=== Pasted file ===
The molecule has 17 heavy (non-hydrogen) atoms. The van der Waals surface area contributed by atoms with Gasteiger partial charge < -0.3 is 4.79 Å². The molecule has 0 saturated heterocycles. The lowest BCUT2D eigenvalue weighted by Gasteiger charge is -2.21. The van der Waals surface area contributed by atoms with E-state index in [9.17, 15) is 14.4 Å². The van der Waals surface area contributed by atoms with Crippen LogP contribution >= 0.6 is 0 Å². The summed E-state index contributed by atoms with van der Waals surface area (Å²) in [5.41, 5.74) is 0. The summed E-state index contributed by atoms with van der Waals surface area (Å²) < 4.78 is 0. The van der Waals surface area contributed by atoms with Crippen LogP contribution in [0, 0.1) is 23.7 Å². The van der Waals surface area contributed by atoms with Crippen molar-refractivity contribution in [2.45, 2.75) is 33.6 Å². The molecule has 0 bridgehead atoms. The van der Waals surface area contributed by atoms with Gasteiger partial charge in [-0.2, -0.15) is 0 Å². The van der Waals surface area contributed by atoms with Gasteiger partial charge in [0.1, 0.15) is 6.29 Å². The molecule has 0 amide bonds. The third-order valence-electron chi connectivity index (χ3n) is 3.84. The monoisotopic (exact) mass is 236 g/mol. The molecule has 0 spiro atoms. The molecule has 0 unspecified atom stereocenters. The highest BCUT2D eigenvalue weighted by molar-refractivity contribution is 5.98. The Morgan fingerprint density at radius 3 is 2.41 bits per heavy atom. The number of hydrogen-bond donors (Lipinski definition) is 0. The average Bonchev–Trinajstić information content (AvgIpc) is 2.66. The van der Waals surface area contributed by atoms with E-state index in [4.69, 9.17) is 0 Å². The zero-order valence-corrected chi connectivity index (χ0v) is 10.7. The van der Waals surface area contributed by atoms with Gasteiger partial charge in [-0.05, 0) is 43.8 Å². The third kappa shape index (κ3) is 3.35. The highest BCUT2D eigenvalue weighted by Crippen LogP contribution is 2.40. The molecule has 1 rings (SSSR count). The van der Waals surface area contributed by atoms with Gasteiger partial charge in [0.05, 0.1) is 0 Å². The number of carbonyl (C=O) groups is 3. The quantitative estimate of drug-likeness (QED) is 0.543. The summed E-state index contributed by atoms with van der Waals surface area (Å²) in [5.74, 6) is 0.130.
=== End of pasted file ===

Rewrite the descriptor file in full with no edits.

The molecule has 17 heavy (non-hydrogen) atoms. The van der Waals surface area contributed by atoms with Gasteiger partial charge < -0.3 is 4.79 Å². The molecule has 0 saturated heterocycles. The lowest BCUT2D eigenvalue weighted by Gasteiger charge is -2.21. The van der Waals surface area contributed by atoms with E-state index in [9.17, 15) is 14.4 Å². The van der Waals surface area contributed by atoms with Crippen LogP contribution >= 0.6 is 0 Å². The summed E-state index contributed by atoms with van der Waals surface area (Å²) in [5.41, 5.74) is 0. The summed E-state index contributed by atoms with van der Waals surface area (Å²) < 4.78 is 0. The van der Waals surface area contributed by atoms with Crippen LogP contribution in [0, 0.1) is 23.7 Å². The van der Waals surface area contributed by atoms with Crippen molar-refractivity contribution in [2.45, 2.75) is 33.6 Å². The molecule has 0 bridgehead atoms. The van der Waals surface area contributed by atoms with Gasteiger partial charge in [-0.2, -0.15) is 0 Å². The van der Waals surface area contributed by atoms with Gasteiger partial charge in [0.1, 0.15) is 6.29 Å². The molecule has 0 amide bonds. The third-order valence-electron chi connectivity index (χ3n) is 3.84. The monoisotopic (exact) mass is 236 g/mol. The molecule has 0 spiro atoms. The molecule has 0 unspecified atom stereocenters. The highest BCUT2D eigenvalue weighted by molar-refractivity contribution is 5.98. The Morgan fingerprint density at radius 3 is 2.41 bits per heavy atom. The number of hydrogen-bond donors (Lipinski definition) is 0. The average Bonchev–Trinajstić information content (AvgIpc) is 2.66. The van der Waals surface area contributed by atoms with E-state index in [4.69, 9.17) is 0 Å². The zero-order valence-corrected chi connectivity index (χ0v) is 10.7. The van der Waals surface area contributed by atoms with Gasteiger partial charge in [-0.05, 0) is 43.8 Å². The third kappa shape index (κ3) is 3.35. The highest BCUT2D eigenvalue weighted by Crippen LogP contribution is 2.40. The molecule has 1 rings (SSSR count). The van der Waals surface area contributed by atoms with Gasteiger partial charge in [0.05, 0.1) is 0 Å². The number of carbonyl (C=O) groups is 3. The quantitative estimate of drug-likeness (QED) is 0.543. The summed E-state index contributed by atoms with van der Waals surface area (Å²) in [5.74, 6) is 0.130.